Louise Swartzwalder column: Sometimes it’s hard to be humble


One of the things you learn early about the Amish community is that they are protective of their ways.

I live in Ashland County, which is being encroached upon by the growing numbers of Amish moving from Holmes County.

Each work day, two sets of guys in buggies go by the farm, off to work.

You get to know them, wave, sometimes exchange more than a quick greeting.

Dad used to sell to the Amish, taking loads of hay down into Holmes County for customers.

You learned to never take a photo of Amish folks. Those are never allowed in the Amish community. You never see a mirror in an Amish home. Their ways are things you learn to respect.

Sometimes, these unassuming folks provide more than you’ve come to expect.

As a person of the “English” persuasion (you are termed that if you are not Amish), I have been allowed to revere the sorts of things not allowed in an Amish world.

In my family, vehicles — tractors, nice cars, pick-up trucks — were always treasured.

Dad would religiously trade his Oldsmobiles every two years.

This was big.

When I was old enough to get a car — in our German family you didn’t do that until you graduated college — dad helped.

I got this boat … a giant white Pontiac.

It was used, but sturdy. This would have been dad’s pronouncement.

I liked things a bit more racy.

A Volkswagen would have suited me.

Not to be.

I became interested in sports cars when I rallied with spouse Kent Mosher in Des Moines. He was an engineer, and meticulous about keeping time as I drove.

We got trophies.

He had the great idea that I move to a Porsche, the real German sports car.

I got a 914 2.0 liter. It was remarkable, a mid-engine five-speed job.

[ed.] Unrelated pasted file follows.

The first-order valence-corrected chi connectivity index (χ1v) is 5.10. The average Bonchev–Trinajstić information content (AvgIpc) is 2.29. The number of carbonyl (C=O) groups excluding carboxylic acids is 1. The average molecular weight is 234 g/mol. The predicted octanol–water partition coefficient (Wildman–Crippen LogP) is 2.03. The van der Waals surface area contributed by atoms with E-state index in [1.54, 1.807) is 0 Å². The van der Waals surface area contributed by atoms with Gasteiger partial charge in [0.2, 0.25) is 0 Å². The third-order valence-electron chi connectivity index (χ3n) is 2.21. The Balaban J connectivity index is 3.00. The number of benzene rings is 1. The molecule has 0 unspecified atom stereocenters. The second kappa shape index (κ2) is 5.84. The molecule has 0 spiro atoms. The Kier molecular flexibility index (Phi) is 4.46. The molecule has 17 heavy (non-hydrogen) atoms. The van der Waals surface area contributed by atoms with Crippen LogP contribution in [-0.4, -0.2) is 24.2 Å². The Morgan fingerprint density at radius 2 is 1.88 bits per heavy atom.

After that, loyal Kent decided I should move up.

So I got a Targa. Metallic brown with a removable top, another five-speed.

I wrote about acquiring that car when I was a reporter for the Des Moines Register.

It was printed in the Sunday magazine section, complete with photos of me, petting my car.

I kept the Targa until I decided it was silly to garage it, not drive it.

I moved to another Porsche.

This year, the Porsche itch got strong once again and I found about a phenomenally colored Macan.

(To clarify, this is a lower version in the sports car family. Not as expensive or upscale).

This Macan comes in Momba green, a color available only on cars built in Leipzig.

My buddy at the Porsche dealership put in for a car like that after I told him I had seen information on that green machine in a magazine.

The car arrived. It became decision time.

I already had decided I needed to cut back (rationalizing that a less expensive car would be good).

In the car dealership, buyer and staff go through the usual haggling.

We (buddy Andy Krause, Porsche consultant, and dealership manager Chris Studor) had fun, debating numbers.

In the end, no rationalization needed.

How could a sane person say no to a Momba green Macan?

We did the deed.

I drove it home.

Of course, like clockwork my Amish buddies were going up the road as I was going down the road.

We waved.

I looked back.

In an oh, so slight move, one of my Amish friends turned around.

He had a very large “Oh” look in his eyes.

You can say over and over how conservative and not yearning Amish people are.

The truth is even the Amish have amazing good taste.

Momba green – incomparable.

In my Des Moines Register article, I traced the history of getting into sports cars.

I put in a lot of rationalization, too.

I’ve told friends about this purchase, and a few folks in Bellville and Butler have clearly taken notice.

The last lines in my Des Moines Register article, published in 1977: “it means a lift every day when I get behind the wheel.

It’s hard to be humble about owning a Porsche.”

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Louise Swartzwalder

Galion Inquirer